What is the hounding of Shirin Dalvi, editor of the now-shut Mumbai edition of the Lucknow-based Urdu newspaper Awadhnama, all about? Making an example of her so that “no one dares publish any image of Prophet Muhammed again”, as Zubair Azmi, the first person to file a police complaint against her, claims? Or driving out the only woman who has broken the glass ceiling of her profession at astonishing speed?

The 46-year-old editor has been on the run since January 17, when a host of complaints has been filed against her in several parts of Maharashtra for reproducing the cover of the French magazine Charlie Hebdo on the front page of Awadhnama. The management of the paper shut down the edition soon after.

Ironically, those at the forefront of the campaign against Dalvi are not the usual maulanas but fellow journalists and intellectuals. Zubair Azmi heads Urdu Markaz, an organisation that promotes the cause of Urdu literature. Izhar Ahmed, president of the Urdu Patrakar Sangh, who helped get a Mumbra resident’s complaint registered, considers himself a “Muslim first, a journalist second”.

Under Islamic law, Dalvi committed “a crime that can never be forgiven and the punishment for which is death”, he claimed. “We are not asking for that.  We are only asking that she be given the strictest punishment under Indian law.”

Pitfalls of community journalism

If Ahmed’s words embody the pitfalls of community journalism (which is what Urdu journalism has become after Independence), so does Shirin Dalvi’s case. Had she not been a Muslim, Imtiaz Ahmed, managing editor of Urdu Times, would not be pronouncing that this could be the end of the road for her as an Urdu journalist.

Talking to the principal characters ranged against her, you realise the female journalist is not exactly popular among her peers. From being a freelancer living under the shadow of her journalist-poet husband Abdullah Kamal, she reached the top quickly after his death – too quickly, perhaps. So when she published a Charlie Hebdo cover in her paper, it seemed a heaven-sent opportunity for all those waiting for her to fail.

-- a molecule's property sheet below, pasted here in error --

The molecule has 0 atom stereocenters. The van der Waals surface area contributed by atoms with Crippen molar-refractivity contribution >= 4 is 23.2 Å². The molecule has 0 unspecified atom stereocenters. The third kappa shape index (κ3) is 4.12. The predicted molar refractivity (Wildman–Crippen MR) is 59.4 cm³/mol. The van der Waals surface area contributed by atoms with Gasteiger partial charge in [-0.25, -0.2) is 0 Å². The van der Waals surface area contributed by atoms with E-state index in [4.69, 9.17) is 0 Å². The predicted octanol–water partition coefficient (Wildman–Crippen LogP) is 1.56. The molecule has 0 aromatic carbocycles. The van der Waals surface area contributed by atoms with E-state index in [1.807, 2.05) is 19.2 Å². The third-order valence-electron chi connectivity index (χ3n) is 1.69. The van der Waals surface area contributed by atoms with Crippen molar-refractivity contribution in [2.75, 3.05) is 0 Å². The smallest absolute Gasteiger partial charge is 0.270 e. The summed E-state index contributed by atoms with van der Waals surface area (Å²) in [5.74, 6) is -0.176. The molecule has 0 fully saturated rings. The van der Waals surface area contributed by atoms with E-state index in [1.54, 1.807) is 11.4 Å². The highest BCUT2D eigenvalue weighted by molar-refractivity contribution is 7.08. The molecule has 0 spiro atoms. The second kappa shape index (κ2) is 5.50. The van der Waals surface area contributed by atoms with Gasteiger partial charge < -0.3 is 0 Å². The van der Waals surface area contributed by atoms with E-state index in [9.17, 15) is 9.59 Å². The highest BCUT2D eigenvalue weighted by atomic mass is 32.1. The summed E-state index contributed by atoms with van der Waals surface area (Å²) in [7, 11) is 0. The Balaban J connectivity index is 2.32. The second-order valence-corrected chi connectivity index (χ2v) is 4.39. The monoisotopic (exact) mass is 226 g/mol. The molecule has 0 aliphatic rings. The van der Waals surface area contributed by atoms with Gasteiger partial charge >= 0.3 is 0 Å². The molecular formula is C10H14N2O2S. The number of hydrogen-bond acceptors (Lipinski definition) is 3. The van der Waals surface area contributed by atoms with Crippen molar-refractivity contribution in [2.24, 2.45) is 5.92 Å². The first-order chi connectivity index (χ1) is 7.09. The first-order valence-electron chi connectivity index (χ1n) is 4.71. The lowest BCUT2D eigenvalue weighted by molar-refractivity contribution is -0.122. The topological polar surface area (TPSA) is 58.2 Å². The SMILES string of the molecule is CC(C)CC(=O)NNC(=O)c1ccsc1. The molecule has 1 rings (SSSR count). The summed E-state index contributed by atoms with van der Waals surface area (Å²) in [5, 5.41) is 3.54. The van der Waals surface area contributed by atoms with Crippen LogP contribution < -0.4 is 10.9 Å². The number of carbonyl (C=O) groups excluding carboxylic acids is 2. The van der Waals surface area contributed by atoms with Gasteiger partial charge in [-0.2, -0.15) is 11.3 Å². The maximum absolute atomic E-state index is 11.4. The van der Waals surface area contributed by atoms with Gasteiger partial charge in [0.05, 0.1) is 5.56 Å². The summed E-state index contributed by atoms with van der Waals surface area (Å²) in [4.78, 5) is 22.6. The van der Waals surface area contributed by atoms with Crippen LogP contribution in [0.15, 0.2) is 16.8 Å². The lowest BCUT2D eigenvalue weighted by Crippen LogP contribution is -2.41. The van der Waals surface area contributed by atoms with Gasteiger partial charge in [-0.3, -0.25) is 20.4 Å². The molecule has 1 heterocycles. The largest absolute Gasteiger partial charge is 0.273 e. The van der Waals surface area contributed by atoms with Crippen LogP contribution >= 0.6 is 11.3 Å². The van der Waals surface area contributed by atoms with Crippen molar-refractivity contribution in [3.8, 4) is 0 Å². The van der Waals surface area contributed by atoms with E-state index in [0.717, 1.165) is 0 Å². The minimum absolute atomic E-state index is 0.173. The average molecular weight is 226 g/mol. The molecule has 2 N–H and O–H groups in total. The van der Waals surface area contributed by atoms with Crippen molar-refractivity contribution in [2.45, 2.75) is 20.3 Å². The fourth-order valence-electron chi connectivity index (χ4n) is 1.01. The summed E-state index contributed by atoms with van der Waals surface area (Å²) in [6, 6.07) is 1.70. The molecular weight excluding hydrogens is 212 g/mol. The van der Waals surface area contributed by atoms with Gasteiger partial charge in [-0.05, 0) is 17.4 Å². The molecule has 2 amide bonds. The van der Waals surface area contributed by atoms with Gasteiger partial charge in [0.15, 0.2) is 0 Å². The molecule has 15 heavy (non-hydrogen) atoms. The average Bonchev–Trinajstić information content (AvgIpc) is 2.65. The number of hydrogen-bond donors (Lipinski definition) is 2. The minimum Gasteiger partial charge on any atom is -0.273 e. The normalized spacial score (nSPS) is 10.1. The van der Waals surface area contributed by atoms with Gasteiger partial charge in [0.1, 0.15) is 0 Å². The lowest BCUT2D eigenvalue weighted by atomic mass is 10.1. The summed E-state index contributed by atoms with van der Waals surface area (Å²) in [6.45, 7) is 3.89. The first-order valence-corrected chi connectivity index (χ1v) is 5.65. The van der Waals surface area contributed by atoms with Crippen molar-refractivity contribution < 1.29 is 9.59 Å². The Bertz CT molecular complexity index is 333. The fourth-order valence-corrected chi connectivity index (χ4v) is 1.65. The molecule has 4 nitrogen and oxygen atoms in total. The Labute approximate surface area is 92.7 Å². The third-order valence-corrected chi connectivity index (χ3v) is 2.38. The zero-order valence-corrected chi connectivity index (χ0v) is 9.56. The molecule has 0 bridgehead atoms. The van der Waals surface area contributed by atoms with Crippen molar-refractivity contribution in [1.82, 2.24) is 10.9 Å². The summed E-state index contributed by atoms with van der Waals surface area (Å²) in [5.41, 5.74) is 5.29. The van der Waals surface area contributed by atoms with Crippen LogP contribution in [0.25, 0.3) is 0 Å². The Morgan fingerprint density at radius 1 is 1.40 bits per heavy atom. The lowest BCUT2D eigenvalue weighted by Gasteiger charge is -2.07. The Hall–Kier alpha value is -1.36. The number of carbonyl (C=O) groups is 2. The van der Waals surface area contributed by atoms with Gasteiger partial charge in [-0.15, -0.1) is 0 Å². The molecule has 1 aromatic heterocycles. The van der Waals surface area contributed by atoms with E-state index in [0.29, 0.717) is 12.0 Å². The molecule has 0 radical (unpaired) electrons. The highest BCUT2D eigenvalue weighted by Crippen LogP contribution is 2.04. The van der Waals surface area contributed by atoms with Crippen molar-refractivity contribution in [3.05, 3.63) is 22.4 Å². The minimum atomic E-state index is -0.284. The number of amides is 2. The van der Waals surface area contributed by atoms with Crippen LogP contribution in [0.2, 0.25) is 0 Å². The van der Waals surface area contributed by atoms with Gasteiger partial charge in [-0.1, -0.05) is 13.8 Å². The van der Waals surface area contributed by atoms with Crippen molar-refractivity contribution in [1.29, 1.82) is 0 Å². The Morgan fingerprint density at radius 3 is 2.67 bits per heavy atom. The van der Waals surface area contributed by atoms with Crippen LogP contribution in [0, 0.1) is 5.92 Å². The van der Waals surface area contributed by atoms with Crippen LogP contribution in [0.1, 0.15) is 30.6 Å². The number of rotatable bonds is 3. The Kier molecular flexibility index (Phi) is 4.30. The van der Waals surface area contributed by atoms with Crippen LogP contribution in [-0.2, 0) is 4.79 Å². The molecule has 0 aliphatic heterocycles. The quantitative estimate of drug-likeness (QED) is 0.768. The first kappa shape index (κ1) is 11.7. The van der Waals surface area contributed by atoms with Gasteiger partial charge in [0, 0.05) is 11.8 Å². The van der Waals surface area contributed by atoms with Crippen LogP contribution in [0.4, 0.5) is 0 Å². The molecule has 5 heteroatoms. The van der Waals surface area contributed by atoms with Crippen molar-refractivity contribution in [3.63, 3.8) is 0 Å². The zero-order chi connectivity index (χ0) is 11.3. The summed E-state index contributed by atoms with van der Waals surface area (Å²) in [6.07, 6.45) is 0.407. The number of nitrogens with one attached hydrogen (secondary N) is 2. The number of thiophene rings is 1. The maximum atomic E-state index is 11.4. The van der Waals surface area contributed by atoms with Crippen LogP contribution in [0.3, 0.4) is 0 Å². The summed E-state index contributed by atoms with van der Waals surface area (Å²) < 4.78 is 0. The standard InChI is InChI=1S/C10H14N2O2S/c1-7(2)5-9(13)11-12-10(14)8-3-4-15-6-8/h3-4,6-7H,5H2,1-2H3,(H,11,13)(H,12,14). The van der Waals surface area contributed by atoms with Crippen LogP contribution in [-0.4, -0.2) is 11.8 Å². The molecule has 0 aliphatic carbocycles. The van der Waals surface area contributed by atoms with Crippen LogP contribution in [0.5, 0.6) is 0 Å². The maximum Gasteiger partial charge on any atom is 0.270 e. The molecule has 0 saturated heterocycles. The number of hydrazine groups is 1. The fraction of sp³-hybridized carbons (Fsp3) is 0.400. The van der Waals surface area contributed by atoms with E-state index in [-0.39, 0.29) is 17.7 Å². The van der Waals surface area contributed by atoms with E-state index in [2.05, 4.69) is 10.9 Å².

Dalvi used to write as a student, and it was an article of hers written for Kamal’s magazine that culminated in their marriage. A few years later, she resumed writing, but, on her husband’s advice, under the pseudonym “Umme Wijdan” (mother of Wijdan). It took her a long time to drop that for “Shiri Kamal”. But it was only after her husband passed away in 2010 that Shirin Dalvi re-emerged.

And in five years since then, the jean-clad, burqa-less mother of two went from being associate editor at Sahafat under the late Sajid Rashid to editor at Awadhnama, leaving many seasoned journalists by the wayside. She also worked as an associate editor with Hindustan. Her association with the iconoclastic journalist Sajid Rashid added nothing to her popularity. Rashid died suddenly in 2012. Among those who called for a boycott of his funeral was the Forum Against Blasphemy headed by Zubair Azmi. It is as head of this forum that Azmi has filed the complaint against Dalvi.

Resistance at new publication

Soon after Rashid’s untimely death, Dalvi left Sahafat, unable to work with the new editor Saeed Hamid, a senior journalist not particularly known for his liberal views. Her appointment last year as editor of Awadhnama, succeeding veteran journalist Khalil Zahed, who had joined amid much fanfare when the UP-based paper had been launched in Mumbai, came as a shock to her peers.  “I immediately asked the proprietor: ‘You couldn’t find anyone else?’” snorted Nihal Sagir, who worked as sub-editor under Dalvi.